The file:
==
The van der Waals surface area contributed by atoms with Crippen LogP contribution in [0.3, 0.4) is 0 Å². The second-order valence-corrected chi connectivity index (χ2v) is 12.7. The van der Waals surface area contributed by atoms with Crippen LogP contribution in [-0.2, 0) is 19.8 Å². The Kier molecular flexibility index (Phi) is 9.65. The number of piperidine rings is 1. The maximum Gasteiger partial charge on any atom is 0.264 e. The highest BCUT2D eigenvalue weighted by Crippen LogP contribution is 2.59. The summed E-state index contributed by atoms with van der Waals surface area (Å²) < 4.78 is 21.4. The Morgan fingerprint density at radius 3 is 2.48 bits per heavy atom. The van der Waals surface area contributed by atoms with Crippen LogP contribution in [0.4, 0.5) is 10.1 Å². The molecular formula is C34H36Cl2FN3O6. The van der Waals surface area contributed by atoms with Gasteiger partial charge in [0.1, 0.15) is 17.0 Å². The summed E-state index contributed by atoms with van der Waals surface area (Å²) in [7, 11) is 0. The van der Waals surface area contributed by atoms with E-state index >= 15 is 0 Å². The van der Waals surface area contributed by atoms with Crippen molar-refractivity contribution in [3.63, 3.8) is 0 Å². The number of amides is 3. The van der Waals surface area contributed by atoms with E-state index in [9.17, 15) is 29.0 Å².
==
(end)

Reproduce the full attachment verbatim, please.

The van der Waals surface area contributed by atoms with Crippen LogP contribution in [0.3, 0.4) is 0 Å². The second-order valence-corrected chi connectivity index (χ2v) is 12.7. The van der Waals surface area contributed by atoms with Crippen LogP contribution in [-0.2, 0) is 19.8 Å². The Kier molecular flexibility index (Phi) is 9.65. The number of piperidine rings is 1. The maximum Gasteiger partial charge on any atom is 0.264 e. The highest BCUT2D eigenvalue weighted by Crippen LogP contribution is 2.59. The summed E-state index contributed by atoms with van der Waals surface area (Å²) < 4.78 is 21.4. The Morgan fingerprint density at radius 3 is 2.48 bits per heavy atom. The van der Waals surface area contributed by atoms with Crippen LogP contribution in [0.4, 0.5) is 10.1 Å². The molecular formula is C34H36Cl2FN3O6. The van der Waals surface area contributed by atoms with Gasteiger partial charge in [0.1, 0.15) is 17.0 Å². The summed E-state index contributed by atoms with van der Waals surface area (Å²) in [7, 11) is 0. The van der Waals surface area contributed by atoms with E-state index >= 15 is 0 Å². The van der Waals surface area contributed by atoms with Crippen molar-refractivity contribution in [3.63, 3.8) is 0 Å². The number of amides is 3. The van der Waals surface area contributed by atoms with E-state index in [9.17, 15) is 29.0 Å².